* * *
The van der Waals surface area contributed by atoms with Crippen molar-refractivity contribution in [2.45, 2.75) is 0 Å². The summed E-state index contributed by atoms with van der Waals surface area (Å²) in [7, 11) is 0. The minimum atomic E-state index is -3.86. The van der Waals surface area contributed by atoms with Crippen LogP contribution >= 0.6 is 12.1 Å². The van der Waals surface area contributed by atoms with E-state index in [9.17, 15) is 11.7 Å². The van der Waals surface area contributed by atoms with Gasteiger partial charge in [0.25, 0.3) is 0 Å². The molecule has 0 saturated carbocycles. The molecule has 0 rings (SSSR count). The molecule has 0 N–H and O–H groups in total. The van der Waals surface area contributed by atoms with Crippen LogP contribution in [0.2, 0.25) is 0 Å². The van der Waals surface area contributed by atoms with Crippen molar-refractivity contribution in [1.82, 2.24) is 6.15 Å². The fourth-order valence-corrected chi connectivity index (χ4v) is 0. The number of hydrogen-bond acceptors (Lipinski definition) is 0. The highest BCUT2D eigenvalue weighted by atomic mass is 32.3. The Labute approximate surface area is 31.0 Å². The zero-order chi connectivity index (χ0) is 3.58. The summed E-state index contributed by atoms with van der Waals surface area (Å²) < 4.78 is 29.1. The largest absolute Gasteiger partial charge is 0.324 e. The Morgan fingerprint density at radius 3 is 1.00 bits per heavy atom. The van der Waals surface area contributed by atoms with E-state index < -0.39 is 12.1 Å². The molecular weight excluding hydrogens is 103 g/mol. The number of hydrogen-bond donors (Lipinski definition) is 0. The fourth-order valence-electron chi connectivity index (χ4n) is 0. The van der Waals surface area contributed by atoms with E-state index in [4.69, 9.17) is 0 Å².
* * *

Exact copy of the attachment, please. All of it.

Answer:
The van der Waals surface area contributed by atoms with Crippen molar-refractivity contribution in [2.45, 2.75) is 0 Å². The summed E-state index contributed by atoms with van der Waals surface area (Å²) in [7, 11) is 0. The minimum atomic E-state index is -3.86. The van der Waals surface area contributed by atoms with Crippen LogP contribution >= 0.6 is 12.1 Å². The van der Waals surface area contributed by atoms with E-state index in [9.17, 15) is 11.7 Å². The van der Waals surface area contributed by atoms with Gasteiger partial charge in [0.25, 0.3) is 0 Å². The molecule has 0 saturated carbocycles. The molecule has 0 rings (SSSR count). The molecule has 0 N–H and O–H groups in total. The van der Waals surface area contributed by atoms with Crippen LogP contribution in [0.2, 0.25) is 0 Å². The van der Waals surface area contributed by atoms with Crippen molar-refractivity contribution in [1.82, 2.24) is 6.15 Å². The fourth-order valence-corrected chi connectivity index (χ4v) is 0. The number of hydrogen-bond acceptors (Lipinski definition) is 0. The highest BCUT2D eigenvalue weighted by atomic mass is 32.3. The Labute approximate surface area is 31.0 Å². The zero-order chi connectivity index (χ0) is 3.58. The summed E-state index contributed by atoms with van der Waals surface area (Å²) < 4.78 is 29.1. The largest absolute Gasteiger partial charge is 0.324 e. The Morgan fingerprint density at radius 3 is 1.00 bits per heavy atom. The van der Waals surface area contributed by atoms with E-state index < -0.39 is 12.1 Å². The molecular weight excluding hydrogens is 103 g/mol. The number of hydrogen-bond donors (Lipinski definition) is 0. The fourth-order valence-electron chi connectivity index (χ4n) is 0. The van der Waals surface area contributed by atoms with E-state index in [4.69, 9.17) is 0 Å².